IOT-BASED IMPROVEMENTS IN HOME APPLIANCE MANUFACTURING AT HITACHI GLS
Page content transcription
If your browser does not render page correctly, please read the page content below
FEATURED ARTICLES Smart Life Solutions for People Everywhere IoT-based Improvements in Home Appliance Manufacturing at Hitachi GLS At the same time as the manufacturing industry is experiencing major changes brought about by factors such as the globalization of markets, worsening labor shortages, and reforms to working practices, another global trend within the industry is the consider- able activity taking place in relation to the use of digital tools. This includes a variety of initiatives in Japan based on the concepts of Society 5.0 and the Industrial Value Chain Initiative. With an emphasis on cell production and using its Lifestyle Home Appliances Unit as a model, the Products Division of Hitachi Global Life Solutions, Inc. has been adopting Internet-of-Things systems based on the concepts of enhancing transparency and connectivity while reducing reliance on particular individuals to reform its manufac- turing practices in ways that will enhance total supply chain management. This article describes these improvements. Nobuhiro Ishida Toshiki Ishida sales. This work has been underpinned by the follow- ing three concepts. 1. Introduction (1) Transparency The ability for all staff to determine in real time While retaining an emphasis on cell production, the whether or not production is running smoothly and reforms to manufacturing practices at Hitachi Global to respond promptly when problems arise. Life Solutions, Inc. (Hitachi GLS) have combined (2) Connectivity greater transparency with cell automation and system- The ability to operate production in an optimal wide optimization of the links between individual manner in terms of the overall process, linking objects processes as well as the enhancement of efficiency and processes automatically, and bringing the associ- by getting rid of process steps that do not add any ated data together in information systems. value or by making improvements or eliminating bar- (3) Elimination of reliance on particular individuals riers and bottlenecks. The Monozukuri World No. 1 The automation of tasks that rely on particular indi- Project launched in FY2017 has involved the develop- viduals or that are not best undertaken by people. ment of proprietary production techniques suitable for The aim is to enhance manufacturing capabilities wider use and work on establishing optimal systems by using the Internet of Things (IoT) to put these for high-volume production that facilitate increased concepts into practice. 90.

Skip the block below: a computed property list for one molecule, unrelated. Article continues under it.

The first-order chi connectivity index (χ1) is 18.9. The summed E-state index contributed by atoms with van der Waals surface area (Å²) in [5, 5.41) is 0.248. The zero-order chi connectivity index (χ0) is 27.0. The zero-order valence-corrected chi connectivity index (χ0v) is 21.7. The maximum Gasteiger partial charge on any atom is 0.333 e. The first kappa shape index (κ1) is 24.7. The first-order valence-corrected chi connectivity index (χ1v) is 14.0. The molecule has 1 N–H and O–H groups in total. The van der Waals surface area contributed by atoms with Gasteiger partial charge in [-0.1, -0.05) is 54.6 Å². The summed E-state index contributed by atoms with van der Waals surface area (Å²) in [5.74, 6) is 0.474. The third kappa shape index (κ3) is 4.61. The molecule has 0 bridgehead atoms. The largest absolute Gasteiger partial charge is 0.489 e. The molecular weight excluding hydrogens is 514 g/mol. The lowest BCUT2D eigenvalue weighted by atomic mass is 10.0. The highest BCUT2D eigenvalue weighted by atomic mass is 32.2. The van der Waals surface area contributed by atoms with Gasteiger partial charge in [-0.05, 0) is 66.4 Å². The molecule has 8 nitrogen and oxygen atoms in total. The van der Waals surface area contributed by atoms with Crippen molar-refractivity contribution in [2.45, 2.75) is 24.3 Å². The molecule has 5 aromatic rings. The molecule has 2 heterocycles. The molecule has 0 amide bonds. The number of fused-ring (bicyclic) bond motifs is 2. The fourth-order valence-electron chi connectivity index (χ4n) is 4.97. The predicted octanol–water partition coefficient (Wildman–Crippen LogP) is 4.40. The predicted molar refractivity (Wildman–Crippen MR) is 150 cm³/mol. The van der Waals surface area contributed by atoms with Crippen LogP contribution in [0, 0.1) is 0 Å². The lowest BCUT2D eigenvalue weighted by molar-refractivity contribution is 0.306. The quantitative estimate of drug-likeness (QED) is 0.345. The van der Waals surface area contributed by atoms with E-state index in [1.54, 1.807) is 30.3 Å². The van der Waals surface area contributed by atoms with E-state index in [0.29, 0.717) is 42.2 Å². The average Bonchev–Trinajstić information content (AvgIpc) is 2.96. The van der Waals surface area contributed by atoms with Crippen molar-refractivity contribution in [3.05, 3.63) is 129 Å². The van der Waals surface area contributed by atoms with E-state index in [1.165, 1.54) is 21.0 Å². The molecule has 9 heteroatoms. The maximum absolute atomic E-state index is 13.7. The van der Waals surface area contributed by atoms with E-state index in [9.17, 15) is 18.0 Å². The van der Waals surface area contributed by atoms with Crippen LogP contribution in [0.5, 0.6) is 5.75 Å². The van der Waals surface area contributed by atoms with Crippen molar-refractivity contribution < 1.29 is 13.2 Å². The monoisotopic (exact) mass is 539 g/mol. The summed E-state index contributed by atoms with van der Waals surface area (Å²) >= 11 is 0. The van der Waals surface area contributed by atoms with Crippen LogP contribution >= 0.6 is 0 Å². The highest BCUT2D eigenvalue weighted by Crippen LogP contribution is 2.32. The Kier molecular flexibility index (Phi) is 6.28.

for the sharing of ideas as well as staff development 2. Progress of Reforms to and the fostering of an improvement-oriented cul- Manufacturing Practices ture through a workplace-led approach. This includes each of the sites presenting improvement activities at 2. 1 regular meetings attended by senior management and Cell Production holding GLS Production Innovation (G.P.I.) working In an environment where product lifecycles are short groups for workplace improvement. and where home appliances are produced in anticipa- tion of future sales, the risks are that a slow response to changing sales trends will result in potential sales 3. Manufacturing IoT being lost when demand spikes or excess inventory building up when sales are lower than expected. The Use of IT in the reform of manufacturing practices aim of cell production is to establish manufactur- has in the past been done in a piecemeal manner, with ing practices that are both efficient and able to deal activities seeking to provide more transparency in the with fluctuations in production volumes, reducing manufacturing workplace, its management, the analy- the quantity of work in progress held between and sis of operations, and so on. However, there is a need within processes and minimizing both lost time when to optimize operations across multiple sites and utilize switching production between different models and IoT technology to enhance the production systems holding costs when work in progress is held up. that monitor and automate all of the steps from the The Lifestyle Home Appliances Unit at Hitachi machining of parts to sub-assembly manufacturing, GLS introduced cell production in earnest in 2003 product assembly, inspection, and dispatch, as well as and has achieved dramatic improvements in pro- the management of the four elements of manufactur- ductivity by adopting the practice for all of its varied ing (4M): men, machines, materials, and methods, product range, which extends from washer/dryers based on orders and production planning. Hitachi to vacuum cleaners, cooking appliances, and light- GLS has consolidated the work being done on this ing. The unit’s 15-plus years of experience with the within the Monozukuri World No. 1 Project under practice has included winning a Nikkei Monozukuri the banner of “manufacturing IoT.” Award in 2008 for a proprietary cell production The aim is to develop systems that will maintain technique for large home appliances such as front- optimal safety, quality, delivery, and cost (SQDC) by loading washer/dryer cells and refrigerator and water automating the preparation and updating of produc- heater cells. tion plans that depend on the expertise of specific members of staff; handling attendance management, 2. 2 which is complicated by the diversity of ways in which Monozukuri World No. 1 Project people are employed in the manufacturing workplace; Hitachi GLS has been running its Monozukuri sharing information for safety, quality, and efficiency World No. 1 Project at all of its sites since FY2017, improvement; and providing real-time information including at overseas operations. The project seeks to on things like equipment operation. Although system improve production efficiency and reduce lead time, development is largely undertaken in-house, systems with the three key concepts listed above playing a such as those for automatically generating produc- central role. Phase two of the project, which com- tion plans are developed jointly with the Center for menced in FY2019, involves the use of automation Technology Innovation – Production Engineering of and the adoption of new systems to improve efficiency Hitachi Research & Development Group. In either so as to achieve the 2021 Mid-term Management case, the systems have been put in place through a Plan. The project is intended to raise the standard bottom-up approach that is able to incorporate the of manufacturing across Hitachi GLS by means of knowledge held in the workplace in a flexible manner, activities that run across all worksites and provide taking account of compatibility with core business Hitachi Review Vol. 69, No. 1 90–91 91.